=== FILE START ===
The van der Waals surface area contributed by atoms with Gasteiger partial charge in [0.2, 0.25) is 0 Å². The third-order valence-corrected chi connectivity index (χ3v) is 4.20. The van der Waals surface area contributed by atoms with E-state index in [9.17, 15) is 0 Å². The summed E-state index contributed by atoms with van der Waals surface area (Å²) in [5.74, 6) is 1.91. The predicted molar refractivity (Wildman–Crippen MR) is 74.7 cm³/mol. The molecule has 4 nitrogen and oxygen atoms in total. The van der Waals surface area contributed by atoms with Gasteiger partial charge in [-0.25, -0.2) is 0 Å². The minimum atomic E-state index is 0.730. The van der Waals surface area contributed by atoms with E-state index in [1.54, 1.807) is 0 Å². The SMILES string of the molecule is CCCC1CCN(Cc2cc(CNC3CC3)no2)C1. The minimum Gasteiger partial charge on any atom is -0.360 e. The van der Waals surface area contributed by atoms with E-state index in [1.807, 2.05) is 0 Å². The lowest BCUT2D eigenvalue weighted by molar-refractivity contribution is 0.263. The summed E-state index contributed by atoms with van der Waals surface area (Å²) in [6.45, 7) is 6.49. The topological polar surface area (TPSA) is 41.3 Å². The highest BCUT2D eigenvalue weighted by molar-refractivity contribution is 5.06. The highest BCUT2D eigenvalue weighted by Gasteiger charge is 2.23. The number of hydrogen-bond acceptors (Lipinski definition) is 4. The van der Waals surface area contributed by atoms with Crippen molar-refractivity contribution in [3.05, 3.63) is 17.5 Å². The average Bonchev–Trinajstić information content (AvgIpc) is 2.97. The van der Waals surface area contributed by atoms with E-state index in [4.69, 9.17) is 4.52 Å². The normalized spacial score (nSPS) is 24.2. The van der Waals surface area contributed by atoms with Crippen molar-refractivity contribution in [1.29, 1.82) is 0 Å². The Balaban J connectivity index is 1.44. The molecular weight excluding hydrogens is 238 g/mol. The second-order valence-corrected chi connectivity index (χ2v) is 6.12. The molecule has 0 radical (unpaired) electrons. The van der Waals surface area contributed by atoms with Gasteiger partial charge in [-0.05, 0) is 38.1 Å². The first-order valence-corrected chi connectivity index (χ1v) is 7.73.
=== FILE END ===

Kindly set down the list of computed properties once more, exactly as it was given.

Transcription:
The van der Waals surface area contributed by atoms with Gasteiger partial charge in [0.2, 0.25) is 0 Å². The third-order valence-corrected chi connectivity index (χ3v) is 4.20. The van der Waals surface area contributed by atoms with E-state index in [9.17, 15) is 0 Å². The summed E-state index contributed by atoms with van der Waals surface area (Å²) in [5.74, 6) is 1.91. The predicted molar refractivity (Wildman–Crippen MR) is 74.7 cm³/mol. The molecule has 4 nitrogen and oxygen atoms in total. The van der Waals surface area contributed by atoms with Gasteiger partial charge in [-0.25, -0.2) is 0 Å². The minimum atomic E-state index is 0.730. The van der Waals surface area contributed by atoms with E-state index in [1.54, 1.807) is 0 Å². The SMILES string of the molecule is CCCC1CCN(Cc2cc(CNC3CC3)no2)C1. The minimum Gasteiger partial charge on any atom is -0.360 e. The van der Waals surface area contributed by atoms with E-state index in [1.807, 2.05) is 0 Å². The lowest BCUT2D eigenvalue weighted by molar-refractivity contribution is 0.263. The summed E-state index contributed by atoms with van der Waals surface area (Å²) in [6.45, 7) is 6.49. The topological polar surface area (TPSA) is 41.3 Å². The highest BCUT2D eigenvalue weighted by molar-refractivity contribution is 5.06. The highest BCUT2D eigenvalue weighted by Gasteiger charge is 2.23. The number of hydrogen-bond acceptors (Lipinski definition) is 4. The van der Waals surface area contributed by atoms with Crippen molar-refractivity contribution in [3.05, 3.63) is 17.5 Å². The average Bonchev–Trinajstić information content (AvgIpc) is 2.97. The van der Waals surface area contributed by atoms with E-state index in [4.69, 9.17) is 4.52 Å². The normalized spacial score (nSPS) is 24.2. The van der Waals surface area contributed by atoms with Crippen molar-refractivity contribution in [1.29, 1.82) is 0 Å². The Balaban J connectivity index is 1.44. The molecular weight excluding hydrogens is 238 g/mol. The second-order valence-corrected chi connectivity index (χ2v) is 6.12. The molecule has 0 radical (unpaired) electrons. The van der Waals surface area contributed by atoms with Gasteiger partial charge in [-0.05, 0) is 38.1 Å². The first-order valence-corrected chi connectivity index (χ1v) is 7.73.